Police give up on search for body

2011-01-11 00:00

THE search for the body of Veronica Khubeka (27), who drowned in the Uvongo lagoon with her 14-year-old stepdaughter on Thursday, has been officially called off by a SA Police search-and-rescue dive team.

The team of rescuers searched the lagoon for the last time yesterday but were unable to recover the body.

“There are a hundred possibilities as to where the body could be; it could have been swept out to sea,” said Lieutenant Colonel Zandra Wiid from the Port Shepstone SAPF.

“We have done everything we can now and our thoughts go out to the family at this difficult time; we will continue to monitor the beaches in the hope that the body shows up.”

Patrick Hendry, Khubeka’s husband, says that he is trying his best to cope with the situation.

“I don’t know how I’m feeling; I’m just going with the flow,” he said yesterday.

“I will have to go home [to Ladysmith] sometime this week.”

Hendry has been travelling to Uvongo beach from Berea in Durban, where the family was vacationing, every day since the incident took place.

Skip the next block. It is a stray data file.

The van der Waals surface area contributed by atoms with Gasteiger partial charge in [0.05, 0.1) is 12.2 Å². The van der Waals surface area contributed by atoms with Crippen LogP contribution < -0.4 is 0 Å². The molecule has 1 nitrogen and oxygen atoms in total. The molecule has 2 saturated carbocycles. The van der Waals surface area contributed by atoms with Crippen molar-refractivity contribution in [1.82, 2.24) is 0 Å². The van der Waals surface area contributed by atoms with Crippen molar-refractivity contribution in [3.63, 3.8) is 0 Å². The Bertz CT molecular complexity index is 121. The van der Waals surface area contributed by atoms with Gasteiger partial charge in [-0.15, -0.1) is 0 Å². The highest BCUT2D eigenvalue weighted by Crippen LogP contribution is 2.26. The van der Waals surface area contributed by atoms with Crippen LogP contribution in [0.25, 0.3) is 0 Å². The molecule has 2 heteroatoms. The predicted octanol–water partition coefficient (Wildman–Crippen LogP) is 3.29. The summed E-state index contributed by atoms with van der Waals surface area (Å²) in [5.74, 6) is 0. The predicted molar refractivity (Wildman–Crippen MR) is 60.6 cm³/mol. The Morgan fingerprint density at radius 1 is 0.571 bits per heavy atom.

“I come here every morning hoping that I’ll see a floating body,” said Hendry.

“I’m waiting for a miracle.”

Hendry’s brother, Lucky Nkosi, revealed that there had been some concerns from within the family as to the manner in which the situation has been handled by certain authorities.

The main concern they revealed was the role that the beach lifeguards played in the rescue efforts.

After being alerted to the situation on Thursday, Uvongo lifeguards responded by saying that they were not in a position to attempt a rescue in the lagoon, that the ocean was their primary concern and that they were not allowed to attempt a rescue on a person that is submerged in the water.

Hendry was then forced to wait for another 30 minutes before a police search-and-rescue team arrived and a rescue attempt could begin.

“These lifeguards are young and inexperienced,” said Nkosi.

He added that the “no swimming” signs now seen at the lagoon were only erected after the incident took place.

Tower 13 Lifeguards operations director Leon Garbade was at the lagoon on the day of the tragedy and acknowledged that what transpired was “really regrettable”.

“Our lifeguards are not trained or equipped to perform dive operations and body recoveries,” said Garbade.

“During our peak seasons we will have a lifeguard at the lagoon, but not on a normal patrol day.”

Garbade added that the “no swimming” signs are visible every day of the week and challenged the notion that they were only put up after the incident.

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